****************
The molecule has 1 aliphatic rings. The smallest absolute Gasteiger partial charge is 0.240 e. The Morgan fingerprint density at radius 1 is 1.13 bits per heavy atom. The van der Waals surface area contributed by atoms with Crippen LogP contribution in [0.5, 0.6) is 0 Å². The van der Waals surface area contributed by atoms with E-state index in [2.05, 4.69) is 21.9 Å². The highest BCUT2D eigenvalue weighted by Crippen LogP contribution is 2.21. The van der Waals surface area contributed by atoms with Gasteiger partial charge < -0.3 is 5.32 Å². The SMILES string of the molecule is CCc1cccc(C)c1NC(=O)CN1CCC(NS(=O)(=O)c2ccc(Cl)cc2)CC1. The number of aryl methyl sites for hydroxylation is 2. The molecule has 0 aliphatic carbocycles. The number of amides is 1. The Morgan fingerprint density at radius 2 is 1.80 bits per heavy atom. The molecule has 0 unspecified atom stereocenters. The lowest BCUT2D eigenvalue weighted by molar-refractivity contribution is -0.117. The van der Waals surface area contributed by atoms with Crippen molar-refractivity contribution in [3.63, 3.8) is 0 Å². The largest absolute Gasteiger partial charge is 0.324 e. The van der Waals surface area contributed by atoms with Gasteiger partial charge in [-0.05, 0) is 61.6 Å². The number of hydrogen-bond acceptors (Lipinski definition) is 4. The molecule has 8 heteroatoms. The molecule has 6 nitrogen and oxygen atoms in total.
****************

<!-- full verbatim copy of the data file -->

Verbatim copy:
The molecule has 1 aliphatic rings. The smallest absolute Gasteiger partial charge is 0.240 e. The Morgan fingerprint density at radius 1 is 1.13 bits per heavy atom. The van der Waals surface area contributed by atoms with Crippen LogP contribution in [0.5, 0.6) is 0 Å². The van der Waals surface area contributed by atoms with E-state index in [2.05, 4.69) is 21.9 Å². The highest BCUT2D eigenvalue weighted by Crippen LogP contribution is 2.21. The van der Waals surface area contributed by atoms with Gasteiger partial charge < -0.3 is 5.32 Å². The SMILES string of the molecule is CCc1cccc(C)c1NC(=O)CN1CCC(NS(=O)(=O)c2ccc(Cl)cc2)CC1. The number of aryl methyl sites for hydroxylation is 2. The molecule has 0 aliphatic carbocycles. The number of amides is 1. The Morgan fingerprint density at radius 2 is 1.80 bits per heavy atom. The molecule has 0 unspecified atom stereocenters. The lowest BCUT2D eigenvalue weighted by molar-refractivity contribution is -0.117. The van der Waals surface area contributed by atoms with Crippen molar-refractivity contribution in [3.63, 3.8) is 0 Å². The largest absolute Gasteiger partial charge is 0.324 e. The van der Waals surface area contributed by atoms with Gasteiger partial charge in [-0.05, 0) is 61.6 Å². The number of hydrogen-bond acceptors (Lipinski definition) is 4. The molecule has 8 heteroatoms. The molecule has 6 nitrogen and oxygen atoms in total.